Who would succeed Kim Jong-un and lead North Korea if he died? – The Sun
SPECULATION over North Korean dictator Kim Jong-un’s health has spread rapidly over the weekend after reports claimed he was in a grave condition.
It has raised questions about who will take over if he dies, with his sister appearing to be frontrunner.
The North Korean dictator is said to be in fragile health after botched heart surgery, reigniting discussion over who would take over if he died.
Mr Kim has one sister, Kim Yo-jong, believed to be 31, who already has a lot of influence in the secretive state, but analysts say that military officials could also take charge.
The speculation started after Mr Kim didn’t show up at events to celebrate the anniversary of the birthday of North Korea’s founding father – and his grandfather – Kim Il-sung on April 15.
Earlier this week, The Daily NK, a South Korean newspaper, reported that the dictator was recovering after surgery on April 12.
The newspaper also said that the health of Mr Kim, who is thought to be 37 or 38, has collapsed since the summer because of obesity and smoking.
Kim Jong-un’s younger sister is seen as one of Mr Kim’s closest advisers, and was recently elevated to North Korea’s ruling body, the politburo.
Kim Yo-jong has recently been seen at the leader’s side during international summits, and travelled to South Korea for the 2018 Winter Olympics.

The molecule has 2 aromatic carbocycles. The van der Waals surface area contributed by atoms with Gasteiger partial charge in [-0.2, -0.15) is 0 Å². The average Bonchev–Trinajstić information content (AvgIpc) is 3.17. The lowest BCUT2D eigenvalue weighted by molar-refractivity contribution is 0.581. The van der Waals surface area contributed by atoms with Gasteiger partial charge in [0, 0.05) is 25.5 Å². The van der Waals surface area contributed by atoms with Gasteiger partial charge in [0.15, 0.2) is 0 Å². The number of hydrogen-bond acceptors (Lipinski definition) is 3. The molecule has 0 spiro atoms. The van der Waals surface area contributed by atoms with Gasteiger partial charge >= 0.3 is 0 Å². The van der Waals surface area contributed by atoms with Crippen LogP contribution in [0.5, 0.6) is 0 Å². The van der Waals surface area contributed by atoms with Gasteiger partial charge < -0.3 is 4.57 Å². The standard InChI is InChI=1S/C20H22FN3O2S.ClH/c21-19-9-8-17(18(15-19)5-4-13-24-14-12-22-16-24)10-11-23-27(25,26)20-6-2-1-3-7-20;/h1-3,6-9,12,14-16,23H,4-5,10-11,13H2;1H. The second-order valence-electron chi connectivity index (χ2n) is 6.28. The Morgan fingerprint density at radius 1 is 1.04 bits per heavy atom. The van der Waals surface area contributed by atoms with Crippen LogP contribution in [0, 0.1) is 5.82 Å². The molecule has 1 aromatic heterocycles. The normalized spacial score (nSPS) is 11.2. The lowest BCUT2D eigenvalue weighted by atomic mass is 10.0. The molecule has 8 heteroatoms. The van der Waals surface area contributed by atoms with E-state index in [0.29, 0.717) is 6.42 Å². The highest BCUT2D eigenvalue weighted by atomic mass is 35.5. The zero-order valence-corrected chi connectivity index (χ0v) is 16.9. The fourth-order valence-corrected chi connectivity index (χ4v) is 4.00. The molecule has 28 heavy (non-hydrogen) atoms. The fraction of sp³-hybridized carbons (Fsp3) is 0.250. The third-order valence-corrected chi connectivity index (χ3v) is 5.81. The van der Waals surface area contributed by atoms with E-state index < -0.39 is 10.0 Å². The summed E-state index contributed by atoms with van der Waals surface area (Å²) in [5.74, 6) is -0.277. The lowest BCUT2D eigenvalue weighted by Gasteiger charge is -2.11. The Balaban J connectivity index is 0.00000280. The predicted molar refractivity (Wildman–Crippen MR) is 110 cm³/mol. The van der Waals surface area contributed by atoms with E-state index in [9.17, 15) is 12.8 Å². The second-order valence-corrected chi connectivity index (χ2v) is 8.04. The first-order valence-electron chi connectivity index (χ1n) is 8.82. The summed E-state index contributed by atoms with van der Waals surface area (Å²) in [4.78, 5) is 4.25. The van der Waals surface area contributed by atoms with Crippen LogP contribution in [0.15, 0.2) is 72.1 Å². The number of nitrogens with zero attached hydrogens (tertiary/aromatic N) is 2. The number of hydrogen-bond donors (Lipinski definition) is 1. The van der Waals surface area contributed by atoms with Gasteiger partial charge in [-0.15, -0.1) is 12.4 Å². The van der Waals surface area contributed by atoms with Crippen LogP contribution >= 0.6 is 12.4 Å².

She studied alongside her brother in Switzerland between 1996 and 2000, and it is believed she then went on to further education at the Kim Il-sung Military University.
She is married to Choe Song, the son of top North Korean politician Choe Ryong-hae, and has at least one child born in May 2015.
In a sign of what her leadership could be like, she made a rare public statement earlier this year calling South Korea a “frightened barking dog.”
Referring to South Korea’s criticism of the North’s weapons testing, it was the first time the dictator’s sister had issued a statement in her name.
Despite the power she wields, however, it remains to be seen whether, as a woman, she would be allowed to take the top job.
There is also a small group of officials who could take the reins from Mr Kim.
One is Vice Marshal Choe Ryong Hae, 70, who was promoted to president of the Presidium of the Supreme People’s Assembly last year – meaning he is technically the country’s head of state.
The senior official has served in North Korea’s ruling party for decades, and in 2019, was sanctioned by the US for human rights abuses.
Another elite official is Pak Pong Ju, who is a member of the politburo like Mr Kim’s sister.
He used to be North Korea’s head of state, and tried to revive the country’s economy by opening up its market.
Mr Pak became premier for the first time in 2004 under Mr Kim's father, Kim Jong-il, and for the second time in 2013.
He currently serves as the vice chairman of the State Affairs Commission.
Finally, Kim Yong Chol, a vice chairman of the ruling party, has international connections and would likely be a more measured leader.
He previously worked as North Korea’s intelligence chief, and lead the denuclearisation talks with the United States.
In May 2018, he flew to New York for talks with Secretary of State Mike Pompeo about stopping nuclear testing in the country, and also travelled to the White House for talks with President Trump.
Asked this morning about reports on Kim Jong-un's health, Foreign Secretary Dominic Raab said: “The reports are uncorroborated. I’ve seen the international media reports but we don’t have any verified state of play on that yet.”
He told Sophy Ridge on Sunday: “Obviously we’re following that very carefully, those reports.”
Meanwhile, on Friday, US President Donald Trump wished the North Korean leader well: “I can only say this: I wish him well… I just hope he’s doing fine.”
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